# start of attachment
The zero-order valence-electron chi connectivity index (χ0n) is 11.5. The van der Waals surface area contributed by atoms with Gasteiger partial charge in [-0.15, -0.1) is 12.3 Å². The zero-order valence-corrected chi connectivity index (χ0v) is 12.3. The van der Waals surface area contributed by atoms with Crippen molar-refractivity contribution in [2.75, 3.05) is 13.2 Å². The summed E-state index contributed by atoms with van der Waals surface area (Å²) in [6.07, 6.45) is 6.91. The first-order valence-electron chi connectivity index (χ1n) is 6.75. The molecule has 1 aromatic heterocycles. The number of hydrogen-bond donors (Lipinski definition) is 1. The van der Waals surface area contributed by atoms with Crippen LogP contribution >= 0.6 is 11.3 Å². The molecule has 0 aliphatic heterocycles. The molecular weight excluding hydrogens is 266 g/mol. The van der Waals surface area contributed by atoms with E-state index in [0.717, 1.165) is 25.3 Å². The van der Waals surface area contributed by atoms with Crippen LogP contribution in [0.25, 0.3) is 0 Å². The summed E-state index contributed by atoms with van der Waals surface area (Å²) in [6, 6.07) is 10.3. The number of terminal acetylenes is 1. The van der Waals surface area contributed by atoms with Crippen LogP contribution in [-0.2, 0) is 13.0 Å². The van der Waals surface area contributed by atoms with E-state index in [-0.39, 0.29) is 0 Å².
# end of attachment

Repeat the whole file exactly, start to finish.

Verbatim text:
The zero-order valence-electron chi connectivity index (χ0n) is 11.5. The van der Waals surface area contributed by atoms with Gasteiger partial charge in [-0.15, -0.1) is 12.3 Å². The zero-order valence-corrected chi connectivity index (χ0v) is 12.3. The van der Waals surface area contributed by atoms with Crippen molar-refractivity contribution in [2.75, 3.05) is 13.2 Å². The summed E-state index contributed by atoms with van der Waals surface area (Å²) in [6.07, 6.45) is 6.91. The first-order valence-electron chi connectivity index (χ1n) is 6.75. The molecule has 1 aromatic heterocycles. The number of hydrogen-bond donors (Lipinski definition) is 1. The van der Waals surface area contributed by atoms with Crippen LogP contribution >= 0.6 is 11.3 Å². The molecule has 0 aliphatic heterocycles. The molecular weight excluding hydrogens is 266 g/mol. The van der Waals surface area contributed by atoms with E-state index in [0.717, 1.165) is 25.3 Å². The van der Waals surface area contributed by atoms with Crippen LogP contribution in [0.25, 0.3) is 0 Å². The summed E-state index contributed by atoms with van der Waals surface area (Å²) in [6, 6.07) is 10.3. The number of terminal acetylenes is 1. The van der Waals surface area contributed by atoms with Crippen LogP contribution in [-0.2, 0) is 13.0 Å². The van der Waals surface area contributed by atoms with E-state index in [-0.39, 0.29) is 0 Å².